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"There's a new way to inflate tires," the television commercial exclaims. Meet the $79.87 Air Hawk, a handheld, battery-powered device that "pulls in the outside air and then compresses it into the tire!" What's new about this arrangement is unclear, but it doesn't seem to be the act of compressing air, which was being refined in 13th-century China. And it's not about being cordless, as battery-powered compressors have been around for years. But maybe the novelty is in being battery-powered, small enough to hold, and able to capture the aether and make so much of it fit in your tires. Under Car Pressure Washer
However groundbreaking it is or isn't, having compressed air on demand is certainly handy. A slow leak can turn into a disaster given enough time, and if you've ever changed a tire on the side of an interstate highway, you know things about fear that most mortals never will. Possibly enough fear to pay $80 to avoid it. (If you followed the link above, you're probably wondering where this $80 figure comes from. At the time of writing, the As Seen On TV website prices the tire inflator at $39.94, but when you click "Add to Cart," you're transported to Amazon, where the things are currently at an all-time high of $79.87.)
As lifelong advocates of not standing on roadsides near trucks in a panicked, just-in-time supply-chain-fueled rush to get to an Amazon distribution center, we gave the Air Hawk Tire Inflator Pro a shot.
Amazon features hundreds of battery-powered tire inflators ranging from $7.98 to $557.17. The average price, however, appears to be around $50. There are recognizable brands at predictably higher prices (DeWalt for $127.95, Ryobi for $103.95), and sometimes that doesn't even include a battery. The price of the DeWalt, for example, jumps by at least $60.99 if you buy one that comes with a battery and charger. But, generally speaking, they include batteries and the other goodies that Air Hawk offers.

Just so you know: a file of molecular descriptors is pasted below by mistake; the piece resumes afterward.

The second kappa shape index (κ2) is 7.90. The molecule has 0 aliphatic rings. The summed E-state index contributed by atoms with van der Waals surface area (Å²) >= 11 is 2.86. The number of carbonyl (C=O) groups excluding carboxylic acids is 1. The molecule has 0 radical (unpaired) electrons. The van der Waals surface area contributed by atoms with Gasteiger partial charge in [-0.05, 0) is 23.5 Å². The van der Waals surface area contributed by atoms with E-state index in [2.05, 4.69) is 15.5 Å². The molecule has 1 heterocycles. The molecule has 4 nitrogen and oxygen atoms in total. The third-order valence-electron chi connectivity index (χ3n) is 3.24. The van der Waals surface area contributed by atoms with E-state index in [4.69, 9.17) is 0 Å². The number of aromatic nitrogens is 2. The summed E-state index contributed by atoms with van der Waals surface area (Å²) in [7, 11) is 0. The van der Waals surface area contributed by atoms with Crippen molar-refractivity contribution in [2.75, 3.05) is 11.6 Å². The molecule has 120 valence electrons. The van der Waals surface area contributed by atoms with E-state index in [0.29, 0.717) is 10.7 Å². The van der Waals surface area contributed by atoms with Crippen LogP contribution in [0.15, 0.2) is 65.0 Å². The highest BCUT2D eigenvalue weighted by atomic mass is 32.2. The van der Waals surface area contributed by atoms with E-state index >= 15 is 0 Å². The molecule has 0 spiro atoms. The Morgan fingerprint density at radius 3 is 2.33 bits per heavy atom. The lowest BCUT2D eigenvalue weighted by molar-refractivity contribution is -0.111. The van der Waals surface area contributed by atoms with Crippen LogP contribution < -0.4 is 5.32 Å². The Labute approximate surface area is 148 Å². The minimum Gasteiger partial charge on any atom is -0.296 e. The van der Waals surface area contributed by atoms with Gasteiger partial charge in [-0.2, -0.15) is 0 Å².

Those goodies include three valve adapters (auto tire, ball needle, and old-school pool toy inflator nozzles), but unfortunately, no means of inflating items like modern air mattresses, which have much larger ports. But the business of a tire inflator is inflating tires, and on that front, it has several features that should be useful. An LED display and small pushbuttons are used to set a target pressure at which the pump will stop when inflating. In addition to its three adapters, the inflator also comes with a six-inch hose, a carrying case, a battery and charger, and a 12V adapter for running the device from a car's auxiliary power outlet (the cigarette lighter, for those of a certain age). That being said, there is no clear indication of what makes this particular version of the Air Hawk a "Pro" offering.
To check out the Air Hawk, we inflated the tires on three vehicles: a Buick Enclave, a Honda Accord, and an Arctic Cat 400. For testing on the Arctic Cat tire, we used a target pressure of 25 psi for all tests (the tire has a maximum pressure rating of 36 psi, so putting 35 psi into it would be too close for comfort). We removed the valve stem core and emptied the tire between each test. We timed the Air Hawk from 0 to 25 psi using both its battery and the inflator's 12V adapter. It was at this point we learned the Air Hawk does not display tire pressure until it reaches 5 psi.